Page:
“In the coming week, City Ballet’s winter season belongs to Princess Aurora. Through Feb. 24, the company presents “The Sleeping Beauty” in a 1991 version by the former director Peter Martins, who followed a blueprint from the 19th-century master Marius Petipa (a section by George Balanchine made the cut, too). Over the next 10 days, several of City Ballet’s top ballerinas embody the titular character in this streamlined, two-act production. Lilac Fairy aside, the true fairy godfather here is Tchaikovsky, whose enduring score many consider ballet’s best.” (NYT-Brian Schaefer)
212-496-0600, nycballet.com

Bank of America Winter Village at Bryant Park
Midtown Manhattan’s winter wonderland.
Bryant Park (btw 5th/6th Ave. @42nd St.) / shops to 8PM, rink to 10PM
Enjoy The Lodge by Urbanspace, and The Rink, the centerpiece of Winter Village and New York City’s only free admission ice skating rink.
The Rink
This 17,000 square foot rink features free admission ice skating, high quality rental skates, and free skating shows, special events, and activities.
​October 27, 2018 – March 3, 2019
Daily, 8am-10pm (Rink hours are weather permitting and Rink may be closed for events – check here)

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♦ Before making final plans, we suggest you call the venue to confirm ticket availability, plus dates and times, as schedules are subject to change.
♦ NYCity, with a population of  8.6 million, had a record 65 million visitors last year and was TripAdvisor’s Traveler’s Choice Top U.S. Destination for 2018 – awesome! BUT quality shows draw crowds. Try to reserve seats for these top NYC events in advance, even if just earlier on the day of performance.

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Bonus NYC Music Venues:
So much fine live music every night in this town. These are my favorite non jazz music venues on Manhattan’s WestSide. Check out who’s playing tonight:

City Winery – 155 Varick St., citywinery.com, 212-608-0555
Joe’s Pub @ Public Theater – 425 Lafayette St., joespub.com, 212-967-7555
Beacon Theatre – 2124 Broadway @ 74th St., beacontheatre.com, 212-465-6500
Town Hall – 123 W43rd St., thetownhall.org, 212-997-6661
Le Poisson Rouge – 158 Bleecker St., lepoissonrouge.com, 212-505-3474
and one more, not quite WestSide
Bowery Ballroom – 6 Delancey St. boweryballroom.com

For a comprehensive list of the best places to hear All Types of Live Music in Manhattan see the tab above “LiveMusic.”

Special Mention:
Caffe Vivaldi – 32 Jones St. nr Bleecker St. caffevivaldi.com, 212-691-7538
a classic, old jazz club in the Village, Caffe V often surprises with a wonderfully eclectic lineup. It’s my favorite spot for an evening of listening discovery and enjoyment.

Alas, Caffe V is no more, another victim of a rapacious NYC landlord. Owner Ishrat fought the good fight and Caffe V will be sorely missed.
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NYCity Vacation Travel Guide Video (Expedia):

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Chelsea Art Gallery District*

Chelsea is the heart of the NYCity contemporary art scene. Home to more than 300 art galleries, the Rubin Museum, the Joyce Theater and The Kitchen performance spaces, there is no place like it anywhere in the world. Come here to browse free exhibitions by world-renowned artists and those unknowns waiting to be discovered in an art district that is concentrated between West 18th and West 27th Streets, and 10th and 11th Avenues. Afterwards stop in the Chelsea Market, stroll on the High Line, or rest up at one of the many cafes and bars and discuss the fine art.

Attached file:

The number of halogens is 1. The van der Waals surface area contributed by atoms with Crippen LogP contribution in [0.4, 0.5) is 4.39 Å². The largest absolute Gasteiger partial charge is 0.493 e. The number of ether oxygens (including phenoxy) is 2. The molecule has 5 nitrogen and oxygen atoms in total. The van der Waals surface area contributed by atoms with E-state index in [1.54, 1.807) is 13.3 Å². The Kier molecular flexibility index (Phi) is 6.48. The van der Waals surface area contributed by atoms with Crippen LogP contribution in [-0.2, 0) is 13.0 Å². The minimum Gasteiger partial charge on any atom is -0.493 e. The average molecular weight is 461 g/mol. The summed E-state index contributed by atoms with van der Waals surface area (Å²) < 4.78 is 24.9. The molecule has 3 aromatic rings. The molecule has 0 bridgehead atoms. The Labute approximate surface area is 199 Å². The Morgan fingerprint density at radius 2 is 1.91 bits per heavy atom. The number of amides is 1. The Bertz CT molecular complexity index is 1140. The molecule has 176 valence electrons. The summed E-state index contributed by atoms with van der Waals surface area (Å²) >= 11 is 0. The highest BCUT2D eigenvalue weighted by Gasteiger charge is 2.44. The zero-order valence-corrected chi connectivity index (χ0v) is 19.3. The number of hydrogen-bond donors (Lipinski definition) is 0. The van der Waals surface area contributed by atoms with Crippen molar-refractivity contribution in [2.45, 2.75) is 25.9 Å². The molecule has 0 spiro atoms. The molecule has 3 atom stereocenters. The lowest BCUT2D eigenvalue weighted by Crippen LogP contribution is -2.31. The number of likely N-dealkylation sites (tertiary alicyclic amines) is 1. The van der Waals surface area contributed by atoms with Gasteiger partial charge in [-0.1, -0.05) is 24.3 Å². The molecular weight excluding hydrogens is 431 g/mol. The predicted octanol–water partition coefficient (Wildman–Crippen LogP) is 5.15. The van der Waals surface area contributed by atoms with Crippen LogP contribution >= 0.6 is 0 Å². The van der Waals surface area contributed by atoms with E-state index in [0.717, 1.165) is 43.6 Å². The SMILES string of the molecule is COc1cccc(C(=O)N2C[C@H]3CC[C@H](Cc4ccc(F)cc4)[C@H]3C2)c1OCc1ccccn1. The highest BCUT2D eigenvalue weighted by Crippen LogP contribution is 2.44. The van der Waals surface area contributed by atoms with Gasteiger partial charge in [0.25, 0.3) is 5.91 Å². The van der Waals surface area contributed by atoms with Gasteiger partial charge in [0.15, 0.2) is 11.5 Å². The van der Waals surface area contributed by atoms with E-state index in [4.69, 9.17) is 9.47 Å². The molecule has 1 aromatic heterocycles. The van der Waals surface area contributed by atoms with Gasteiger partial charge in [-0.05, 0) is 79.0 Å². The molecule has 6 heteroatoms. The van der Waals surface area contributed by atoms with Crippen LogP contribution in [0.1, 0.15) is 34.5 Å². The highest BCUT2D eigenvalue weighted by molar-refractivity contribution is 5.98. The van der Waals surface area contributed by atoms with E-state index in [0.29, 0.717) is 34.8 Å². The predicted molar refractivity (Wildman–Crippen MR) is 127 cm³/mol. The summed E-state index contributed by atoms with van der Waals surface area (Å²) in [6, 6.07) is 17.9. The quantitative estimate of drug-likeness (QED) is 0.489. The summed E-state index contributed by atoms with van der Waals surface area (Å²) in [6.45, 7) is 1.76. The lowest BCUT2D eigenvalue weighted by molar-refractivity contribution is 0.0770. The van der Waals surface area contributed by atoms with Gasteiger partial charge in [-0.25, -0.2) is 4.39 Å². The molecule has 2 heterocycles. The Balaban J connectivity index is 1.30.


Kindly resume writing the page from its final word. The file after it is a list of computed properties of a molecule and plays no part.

Here is one exhibition the New Yorker likes:

Dana Schutz  (Through Feb. 23. Closing soon)

“Painting wet-in-wet with oils, building thick and eventful surfaces, Schutz creates allegories of uncertain but torrid, gnashing implication, a bit like the enigmatic narratives of the German modern master Max Beckmann, but less solemn. She does this with almost preposterously extraordinary gifts for composition, paint handling, and, in particular, color, suffusing clashes of hue and tone with ghostly essences of a chromatic unity that you feel rather than quite see. “Mountain Group” (from 2018, like almost all the works here), which measures ten feet high by thirteen feet wide, pictures a heap of busy, cartoonish figures in reds, blues, and blacks that somehow generate the sensation of an almost—or wholly—absent color. (I thought, not very confidently, of lavender.) “Washing Monsters” shows an animal-skulled creature clutching a human character who appears to be cleansing it, with consequent soap bubbles. This painting shares its subject with one of five bronzes—cast from energetically finger-worked clay—which are Schutz’s first exhibited sculptures. Though her style can suggest Expressionism, it is detached from mere personal emotion. She objectifies anxious states of mind—or of soul—which should surprise no one these days.” ( / Petzel , 456 W. 18th St.

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For a listing of 25 essential galleries in the Chelsea Art Gallery District, organized by street, which enables you to create your own Chelsea Art Gallery crawl, see the Chelsea Gallery Guide (nycgo.com) Or check out TONY magazine’s list of the “Best Chelsea Galleries” and click through to see what’s on view.

*Now plan your own gallery crawl, but better to plan your visits for Tuesday through Saturday; most galleries are closed Sunday and Monday.

TIP: After your gallery tour, stop in Ovest at 513W27th St. for Aperitivo Italiano (Happy Hour on steroids). Discuss all the great art you have viewed over a drink and a very tasty selection of FREE appetizers (M-F, 5-8pm). OR try this NYT recommendation: “When you’re done, adjourn to the newly renovated Bottino , the Chelsea art world’s unofficial canteen on 10th Avenue (btw 24/25 St.) “

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For other selected Museum and Gallery Special Exhibitions see recent posts in right sidebar dated 02/17 and 02/15.